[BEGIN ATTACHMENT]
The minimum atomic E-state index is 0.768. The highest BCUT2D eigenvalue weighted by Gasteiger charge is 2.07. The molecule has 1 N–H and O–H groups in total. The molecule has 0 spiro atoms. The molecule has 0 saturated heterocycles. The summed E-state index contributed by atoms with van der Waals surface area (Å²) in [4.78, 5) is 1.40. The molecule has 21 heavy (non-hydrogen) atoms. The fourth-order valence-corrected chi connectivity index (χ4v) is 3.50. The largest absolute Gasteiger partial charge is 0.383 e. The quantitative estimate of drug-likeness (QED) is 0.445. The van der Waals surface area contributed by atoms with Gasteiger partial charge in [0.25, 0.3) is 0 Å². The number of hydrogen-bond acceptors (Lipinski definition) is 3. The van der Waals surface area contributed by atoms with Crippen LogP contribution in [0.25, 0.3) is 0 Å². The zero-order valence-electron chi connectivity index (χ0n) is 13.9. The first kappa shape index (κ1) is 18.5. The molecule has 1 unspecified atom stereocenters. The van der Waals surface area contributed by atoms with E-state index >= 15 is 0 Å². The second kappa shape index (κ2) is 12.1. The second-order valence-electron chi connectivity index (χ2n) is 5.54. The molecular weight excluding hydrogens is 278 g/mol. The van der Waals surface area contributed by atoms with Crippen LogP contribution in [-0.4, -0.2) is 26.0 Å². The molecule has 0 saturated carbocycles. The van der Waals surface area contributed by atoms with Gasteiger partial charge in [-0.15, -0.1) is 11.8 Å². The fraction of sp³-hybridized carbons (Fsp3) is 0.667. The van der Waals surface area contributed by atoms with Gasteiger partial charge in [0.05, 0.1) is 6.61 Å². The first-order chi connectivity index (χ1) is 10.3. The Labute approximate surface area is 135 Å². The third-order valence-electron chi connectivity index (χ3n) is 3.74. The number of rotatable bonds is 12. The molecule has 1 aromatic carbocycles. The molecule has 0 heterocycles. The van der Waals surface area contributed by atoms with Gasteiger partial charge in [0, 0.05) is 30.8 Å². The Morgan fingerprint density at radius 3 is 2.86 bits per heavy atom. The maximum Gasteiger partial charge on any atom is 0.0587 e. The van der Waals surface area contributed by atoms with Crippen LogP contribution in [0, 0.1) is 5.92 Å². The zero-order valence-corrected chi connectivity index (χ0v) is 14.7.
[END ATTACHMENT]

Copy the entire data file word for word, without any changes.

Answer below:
The minimum atomic E-state index is 0.768. The highest BCUT2D eigenvalue weighted by Gasteiger charge is 2.07. The molecule has 1 N–H and O–H groups in total. The molecule has 0 spiro atoms. The molecule has 0 saturated heterocycles. The summed E-state index contributed by atoms with van der Waals surface area (Å²) in [4.78, 5) is 1.40. The molecule has 21 heavy (non-hydrogen) atoms. The fourth-order valence-corrected chi connectivity index (χ4v) is 3.50. The largest absolute Gasteiger partial charge is 0.383 e. The quantitative estimate of drug-likeness (QED) is 0.445. The van der Waals surface area contributed by atoms with Gasteiger partial charge in [0.25, 0.3) is 0 Å². The number of hydrogen-bond acceptors (Lipinski definition) is 3. The van der Waals surface area contributed by atoms with Crippen LogP contribution in [0.25, 0.3) is 0 Å². The zero-order valence-electron chi connectivity index (χ0n) is 13.9. The first kappa shape index (κ1) is 18.5. The molecule has 1 unspecified atom stereocenters. The van der Waals surface area contributed by atoms with E-state index >= 15 is 0 Å². The second kappa shape index (κ2) is 12.1. The second-order valence-electron chi connectivity index (χ2n) is 5.54. The molecular weight excluding hydrogens is 278 g/mol. The van der Waals surface area contributed by atoms with Crippen LogP contribution in [-0.4, -0.2) is 26.0 Å². The molecule has 0 saturated carbocycles. The van der Waals surface area contributed by atoms with Gasteiger partial charge in [-0.15, -0.1) is 11.8 Å². The fraction of sp³-hybridized carbons (Fsp3) is 0.667. The van der Waals surface area contributed by atoms with Gasteiger partial charge in [0.05, 0.1) is 6.61 Å². The first-order chi connectivity index (χ1) is 10.3. The Labute approximate surface area is 135 Å². The third-order valence-electron chi connectivity index (χ3n) is 3.74. The number of rotatable bonds is 12. The molecule has 1 aromatic carbocycles. The molecule has 0 heterocycles. The van der Waals surface area contributed by atoms with Gasteiger partial charge in [0, 0.05) is 30.8 Å². The Morgan fingerprint density at radius 3 is 2.86 bits per heavy atom. The maximum Gasteiger partial charge on any atom is 0.0587 e. The van der Waals surface area contributed by atoms with Crippen LogP contribution in [0, 0.1) is 5.92 Å². The zero-order valence-corrected chi connectivity index (χ0v) is 14.7.